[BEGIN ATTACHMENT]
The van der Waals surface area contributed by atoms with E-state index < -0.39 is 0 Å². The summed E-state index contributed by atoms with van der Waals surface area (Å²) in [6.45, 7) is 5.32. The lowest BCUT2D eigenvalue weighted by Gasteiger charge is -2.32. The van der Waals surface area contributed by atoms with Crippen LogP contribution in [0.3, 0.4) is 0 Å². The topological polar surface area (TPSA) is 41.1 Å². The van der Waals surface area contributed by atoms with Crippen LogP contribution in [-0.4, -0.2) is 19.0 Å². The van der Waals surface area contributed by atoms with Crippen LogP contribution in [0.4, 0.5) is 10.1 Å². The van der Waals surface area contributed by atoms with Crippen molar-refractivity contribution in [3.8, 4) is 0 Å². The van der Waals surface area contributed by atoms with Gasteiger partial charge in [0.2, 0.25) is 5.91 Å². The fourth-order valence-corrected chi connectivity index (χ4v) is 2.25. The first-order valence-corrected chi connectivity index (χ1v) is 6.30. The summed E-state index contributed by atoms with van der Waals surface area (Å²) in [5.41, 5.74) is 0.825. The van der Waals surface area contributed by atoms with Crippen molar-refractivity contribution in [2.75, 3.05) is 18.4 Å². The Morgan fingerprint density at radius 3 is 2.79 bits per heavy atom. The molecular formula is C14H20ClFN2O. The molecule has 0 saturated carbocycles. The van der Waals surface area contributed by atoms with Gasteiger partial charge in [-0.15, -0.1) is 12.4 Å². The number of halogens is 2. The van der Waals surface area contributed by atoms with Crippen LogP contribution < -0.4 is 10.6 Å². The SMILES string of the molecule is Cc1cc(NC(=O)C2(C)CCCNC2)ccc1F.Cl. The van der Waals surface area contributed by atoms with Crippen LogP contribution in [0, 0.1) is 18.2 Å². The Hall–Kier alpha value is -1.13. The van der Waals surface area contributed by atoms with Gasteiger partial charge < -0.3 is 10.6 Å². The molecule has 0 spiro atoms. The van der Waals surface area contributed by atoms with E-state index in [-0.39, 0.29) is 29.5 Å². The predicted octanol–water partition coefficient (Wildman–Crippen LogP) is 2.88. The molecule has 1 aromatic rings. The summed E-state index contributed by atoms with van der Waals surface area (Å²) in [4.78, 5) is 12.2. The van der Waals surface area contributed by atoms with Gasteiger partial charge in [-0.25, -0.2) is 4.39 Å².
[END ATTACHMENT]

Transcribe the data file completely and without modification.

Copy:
The van der Waals surface area contributed by atoms with E-state index < -0.39 is 0 Å². The summed E-state index contributed by atoms with van der Waals surface area (Å²) in [6.45, 7) is 5.32. The lowest BCUT2D eigenvalue weighted by Gasteiger charge is -2.32. The van der Waals surface area contributed by atoms with Crippen LogP contribution in [0.3, 0.4) is 0 Å². The topological polar surface area (TPSA) is 41.1 Å². The van der Waals surface area contributed by atoms with Crippen LogP contribution in [-0.4, -0.2) is 19.0 Å². The van der Waals surface area contributed by atoms with Crippen LogP contribution in [0.4, 0.5) is 10.1 Å². The van der Waals surface area contributed by atoms with Crippen molar-refractivity contribution in [3.8, 4) is 0 Å². The van der Waals surface area contributed by atoms with Gasteiger partial charge in [0.2, 0.25) is 5.91 Å². The fourth-order valence-corrected chi connectivity index (χ4v) is 2.25. The first-order valence-corrected chi connectivity index (χ1v) is 6.30. The summed E-state index contributed by atoms with van der Waals surface area (Å²) in [5.41, 5.74) is 0.825. The van der Waals surface area contributed by atoms with Crippen molar-refractivity contribution in [2.75, 3.05) is 18.4 Å². The Morgan fingerprint density at radius 3 is 2.79 bits per heavy atom. The molecular formula is C14H20ClFN2O. The molecule has 0 saturated carbocycles. The van der Waals surface area contributed by atoms with Gasteiger partial charge in [-0.15, -0.1) is 12.4 Å². The number of halogens is 2. The van der Waals surface area contributed by atoms with Crippen LogP contribution < -0.4 is 10.6 Å². The SMILES string of the molecule is Cc1cc(NC(=O)C2(C)CCCNC2)ccc1F.Cl. The van der Waals surface area contributed by atoms with Crippen LogP contribution in [0, 0.1) is 18.2 Å². The Hall–Kier alpha value is -1.13. The van der Waals surface area contributed by atoms with Gasteiger partial charge < -0.3 is 10.6 Å². The molecule has 0 spiro atoms. The van der Waals surface area contributed by atoms with E-state index in [-0.39, 0.29) is 29.5 Å². The predicted octanol–water partition coefficient (Wildman–Crippen LogP) is 2.88. The molecule has 1 aromatic rings. The summed E-state index contributed by atoms with van der Waals surface area (Å²) in [4.78, 5) is 12.2. The van der Waals surface area contributed by atoms with Gasteiger partial charge in [-0.25, -0.2) is 4.39 Å².